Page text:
Both events involve a journey. The angel traveled from a heavenly home to a distant planet. Rachel traveled from a distant land to her husband’s ancestral home. It would have been her home too, had she survived. One is leaving home and one is going home.
We have to use our imagination here. Imagine the angel sent by God to a distant and insignificant planet, to visit an insignificant town, and to sing to insignificant people. Don’t you suppose the pasture fields at Bethlehem contrasted poorly with the pearly gates of Heaven?
Doesn’t it make you think of Jesus himself, trading the gold streets of Heaven for the dusty lanes of earth? Trading the praise of angels for the jeers of men? It brings us to the consideration of two worlds.
The account of the massacre of the babies had to be told. It happened, and it had to be reported. But did it have to be placed here in the middle of this beautiful account of a beautiful event? We never read this Scripture at Christmas—and with good reason. But here it is staring us in the face.
Once I conducted a funeral on Christmas Eve for a child murdered by a playmate. For the first time I understood why the account of the massacre was included in the Christmas story. It had always seemed to be a painful intrusion into a lovely story. If it had to be told, why not put it in some other place? Why spoil the beautiful story of the baby in the manger with the brutal story of the massacre?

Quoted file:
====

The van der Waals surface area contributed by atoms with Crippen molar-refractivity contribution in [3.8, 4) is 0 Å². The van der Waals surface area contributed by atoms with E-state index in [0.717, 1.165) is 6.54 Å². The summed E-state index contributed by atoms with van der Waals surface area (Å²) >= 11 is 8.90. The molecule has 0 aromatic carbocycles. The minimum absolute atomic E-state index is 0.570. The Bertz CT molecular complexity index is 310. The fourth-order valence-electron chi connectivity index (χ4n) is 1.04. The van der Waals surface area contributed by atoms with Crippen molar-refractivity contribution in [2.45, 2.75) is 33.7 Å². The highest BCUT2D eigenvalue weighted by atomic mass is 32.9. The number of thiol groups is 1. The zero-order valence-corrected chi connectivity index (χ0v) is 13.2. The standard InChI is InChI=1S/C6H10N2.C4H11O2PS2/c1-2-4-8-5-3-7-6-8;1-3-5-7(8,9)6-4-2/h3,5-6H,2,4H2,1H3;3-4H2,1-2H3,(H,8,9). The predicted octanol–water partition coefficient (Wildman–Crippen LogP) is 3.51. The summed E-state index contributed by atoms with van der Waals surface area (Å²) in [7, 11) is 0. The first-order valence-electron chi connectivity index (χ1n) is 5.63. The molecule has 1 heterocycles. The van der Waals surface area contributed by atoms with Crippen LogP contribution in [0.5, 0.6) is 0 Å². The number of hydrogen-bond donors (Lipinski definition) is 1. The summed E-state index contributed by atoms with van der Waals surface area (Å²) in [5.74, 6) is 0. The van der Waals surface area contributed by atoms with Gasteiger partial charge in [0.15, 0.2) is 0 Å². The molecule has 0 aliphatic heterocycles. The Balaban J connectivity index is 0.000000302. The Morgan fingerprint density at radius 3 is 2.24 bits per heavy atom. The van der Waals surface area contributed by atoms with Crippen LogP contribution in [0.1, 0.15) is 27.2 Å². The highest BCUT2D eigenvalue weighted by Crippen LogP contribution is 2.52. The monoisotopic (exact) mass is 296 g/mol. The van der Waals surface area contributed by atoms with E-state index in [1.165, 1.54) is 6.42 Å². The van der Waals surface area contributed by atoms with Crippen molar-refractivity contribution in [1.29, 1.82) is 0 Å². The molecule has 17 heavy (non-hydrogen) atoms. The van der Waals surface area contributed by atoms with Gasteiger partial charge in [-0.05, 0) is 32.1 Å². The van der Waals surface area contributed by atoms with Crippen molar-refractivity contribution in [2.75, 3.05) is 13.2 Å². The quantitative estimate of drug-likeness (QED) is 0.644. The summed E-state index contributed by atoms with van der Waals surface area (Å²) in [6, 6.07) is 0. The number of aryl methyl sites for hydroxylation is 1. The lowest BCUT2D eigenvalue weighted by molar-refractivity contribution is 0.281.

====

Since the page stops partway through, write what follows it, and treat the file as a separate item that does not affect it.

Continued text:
The day I preached that funeral I understood why it was there. Matthew 2:18 was my text that day. It tells us that Jesus came into a real world. He did not come into a storybook world where everybody lives happily ever after. He came into a world like ours where there is cruelty and brutality and senseless tragedy. He came into our world so that we might someday go to his world—where there is no brutality, where there is no sorrow, and where there are no tears.
In the meantime, we travel along a road we cannot always predict. Rachel thought her journey would end in the home of her husband’s family. Instead it ended along the side of the road near Bethlehem. Our life’s journey does not always end where we expected, or when we expected, or how we expected. Sometimes it is a long journey—longer than we expected. But in the larger sense we do know where our journey will end. If we are believers, it will be a journey home.
Meanwhile, we continue to travel through a world that is seldom safe, often dangerous, and frequently sad. But on our journey we have the option of choosing which song will prevail—the sad song or the glad song. And when we join our voices, we have the option of choosing which song we will sing most often. All of us must sometimes sing the sad song. All of us can choose to sing most often the glad song: “Joy to the World! The Lord is come!”
Robert C. Shannon is a retired minister and freelance writer living in Valle Crucis, North Carolina.
Joy and Sadness
Holidays are bittersweet times. They can evoke deep happiness and dredge up bitter grief. The Bible is not shy about how these feelings can appear simultaneously, but our culture tends to focus only on the positive.
In what ways do you feel both ends of the emotional spectrum at Christmas?
Is there anyone you know who may be facing sorrow this season?
How can you compassionately apply biblical truth and comfort to your own wounds and the pain of those around you?